At the same time, the number who feel it is a good time to put their money into bonds or other fixed investments has dropped by seven points over the past month.
The poll, which was conducted between Jan. 10 and Jan. 28, canvassed investors with at least $100,000 in financial assets, excluding real estate assets and employer retirement plans. Investors with more than $1 million in assets represented 44% of the interviewees.
Half of those in the $100,000 to $1 million bracket said they expected investment conditions are better today than they were a year ago. Only a mere 14% of that segment feared that the investment environment has gotten worse.
However, the $1 million-plus segment was even more optimistic. More than half, about 57%, of this upper-crust described the investment climate as better than it was last year.
Three-quarters of those polled expect their portfolio will meet or exceed their expectations over the next year.
A combination of factors is fueling this optimism. Fewer investors expect interest rates to rise over the next year. Thirty eight percent of those surveyed expect interest rates rising in the near term -- a smaller number than any 2006 poll saw.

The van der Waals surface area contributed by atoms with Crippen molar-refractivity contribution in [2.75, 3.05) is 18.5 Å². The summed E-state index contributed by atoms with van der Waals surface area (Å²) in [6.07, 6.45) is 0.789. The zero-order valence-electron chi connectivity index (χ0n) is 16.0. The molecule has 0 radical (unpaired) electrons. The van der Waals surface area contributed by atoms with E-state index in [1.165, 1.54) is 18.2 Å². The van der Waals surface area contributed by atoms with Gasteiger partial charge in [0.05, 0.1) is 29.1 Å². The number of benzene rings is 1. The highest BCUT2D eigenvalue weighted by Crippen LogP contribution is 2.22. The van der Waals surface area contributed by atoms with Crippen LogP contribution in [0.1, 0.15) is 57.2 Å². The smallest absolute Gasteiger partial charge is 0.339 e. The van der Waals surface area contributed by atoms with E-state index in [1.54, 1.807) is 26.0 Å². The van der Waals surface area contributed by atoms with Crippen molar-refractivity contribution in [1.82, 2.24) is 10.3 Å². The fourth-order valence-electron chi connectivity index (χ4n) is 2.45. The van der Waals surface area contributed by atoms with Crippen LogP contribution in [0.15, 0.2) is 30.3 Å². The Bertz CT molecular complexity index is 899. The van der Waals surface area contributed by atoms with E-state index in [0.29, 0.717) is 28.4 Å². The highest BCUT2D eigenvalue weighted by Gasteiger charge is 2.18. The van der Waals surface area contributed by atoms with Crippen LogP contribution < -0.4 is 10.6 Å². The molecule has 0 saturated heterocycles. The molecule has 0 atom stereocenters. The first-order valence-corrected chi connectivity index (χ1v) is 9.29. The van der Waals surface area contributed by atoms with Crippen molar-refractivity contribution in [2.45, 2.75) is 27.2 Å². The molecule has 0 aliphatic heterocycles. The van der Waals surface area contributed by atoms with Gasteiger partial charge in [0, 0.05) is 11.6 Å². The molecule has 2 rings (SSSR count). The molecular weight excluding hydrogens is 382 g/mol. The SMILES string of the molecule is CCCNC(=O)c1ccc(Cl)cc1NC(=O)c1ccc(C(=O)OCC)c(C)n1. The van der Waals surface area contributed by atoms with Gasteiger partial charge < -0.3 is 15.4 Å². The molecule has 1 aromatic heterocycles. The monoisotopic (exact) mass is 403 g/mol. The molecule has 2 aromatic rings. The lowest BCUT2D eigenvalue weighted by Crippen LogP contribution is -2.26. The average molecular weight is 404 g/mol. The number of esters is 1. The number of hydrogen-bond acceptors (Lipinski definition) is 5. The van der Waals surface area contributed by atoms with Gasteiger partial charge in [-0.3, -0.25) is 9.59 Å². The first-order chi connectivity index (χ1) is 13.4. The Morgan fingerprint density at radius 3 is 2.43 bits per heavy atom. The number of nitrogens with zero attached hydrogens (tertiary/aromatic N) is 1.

Also, energy is less of a worry. Some 66% of the investors believe that energy prices will rise over the year. That's about 10 points lower than last month.
Perhaps more importantly, fewer respondents expect energy prices to hurt the investment climate at all.
Although investors widely believe the housing market is an important part of the overall economy, eight out of ten surveyed feel the housing sector is weaker today than it was a year ago. Moreover, many - about 28% - expect the housing market will remain weak or become even weaker over the next 12 months.
Still, 40% of the total respondants and 52% of millionaires consider real estate to be a good investment. Nine out of ten own some type of real estate investment and about 52% report that the value of their real estate investments has increased over the past year. Two out of three indicate that their real estate investments have performed at least as well as their other investments.
Greenwald & Associates and Synovate conducted the Citigroup Smith Barney Working Wealth Poll online with 575 investors who are members of the Synovate Consumer Opinion Panel.